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Dollysquatch 2.0

E-bikes and eDNA

Supported by Trout Unlimited

In the summer of 2021, we embarked on a search into Washington state’s North Cascades to shadow North Sound Trout Unlimited chapter president Bridget Moran as she continued the chapters Environmental DNA (eDNA) project. Through genetic testing of water samples it is possible to determine what species of fish are present in a watershed without catching or seeing them. We also looked deep and wide for traces of Sasquatch.

ABOVE Expansive mountain peaks and deep valleys litter the North Cascades with memorable views and the promise of wild encounters. Photo: Colby Mesick

North Sound Trout Unlimited chapter president Bridget Moran samples a North Cascades blueline for traces of environmental DNA. Photo: Copi Vojta

The tools of the trade—the eDNA sampling trade. Photo: Copi Vojta

In summer 2022, we went back for more, this time swapping four wheels for two. We arrived on dirt roads through low clouds, light rain and just enough fog to wonder about the weather ahead, which added a misty mood to an otherwise typical Pacific Northwest summer. 

Electric bikes poured out of vehicles, along with snack-filled backpacks for the calorie burn, then eDNA sampling gear and plenty of fly fishing equipment. The bikes would power us through washed-out forest service roads deep into North Cascade Sasquatch territory. 

ABOVE Dirt road switchbacks led into a low morning fog, where we parked the four-wheeled vehicles, made camp and readied two-wheeled modes of transportation. Photo: Copi Vojta 

From above, this small creek looks like a gem. It provided a much-needed eDNA sample site, but thick brush-lined banks limited the fishing. Photo: Colby Mesick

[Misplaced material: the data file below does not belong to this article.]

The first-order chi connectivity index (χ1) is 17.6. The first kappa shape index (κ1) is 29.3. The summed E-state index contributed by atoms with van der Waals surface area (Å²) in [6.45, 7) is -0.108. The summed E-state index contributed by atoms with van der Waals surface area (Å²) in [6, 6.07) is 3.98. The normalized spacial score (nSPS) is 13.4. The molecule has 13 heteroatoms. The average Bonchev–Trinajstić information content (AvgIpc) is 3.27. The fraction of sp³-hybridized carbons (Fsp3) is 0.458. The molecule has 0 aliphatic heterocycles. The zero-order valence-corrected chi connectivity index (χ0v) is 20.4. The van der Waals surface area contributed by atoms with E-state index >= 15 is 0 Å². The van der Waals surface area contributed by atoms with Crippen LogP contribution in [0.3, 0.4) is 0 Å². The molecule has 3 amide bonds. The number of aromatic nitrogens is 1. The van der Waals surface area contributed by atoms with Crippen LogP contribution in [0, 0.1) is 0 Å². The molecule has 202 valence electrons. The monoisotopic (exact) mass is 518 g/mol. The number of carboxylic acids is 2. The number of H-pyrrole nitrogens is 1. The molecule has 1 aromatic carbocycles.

The end of the road, with sweet runs, riffles and pools awaiting us after several more miles of biking. Photo: Copi Vojta

Last fall’s rains did a number to this forest service road. Bridget Moran navigates one of the many washed-out sections on this traverse to the water. Photo: Copi Vojta

We explored a beautiful watershed, looking for lively trout with both fly rods and science. Though we hit 20 mph on the downhills, the many long inclines slowed us to a saddle-sore crawl. Slow spells of fishing improved with a slight rise in water temperatures and finally, to our surprise, after watching dry flies drift through runs untouched, a few beautiful rainbow trout came to hand. 

Sasquatch and Dolly Varden proved elusive, but that doesn’t matter in this wild place. The belief that one (or both) exist—and exploring their safe harbors—is more important than finding them ourselves.

ABOVE TOP TO BOTTOM The reward after hours of slow fishing—a gem of a rainbow. We lucked into a few moments up close with this wild trout, a surprisingly large specimen for this watershed. Photo: Copi Vojta

Late in the afternoon of our last day, the fishing turned on. Perhaps it was technique, a slight rise in water temperature, a different section of stream—or the combination of all three. Bridget Moran steers in a wild, high-country trout. Photo: Copi Vojta


Watch the first film in the series, Finding DollySquatch at the following link…

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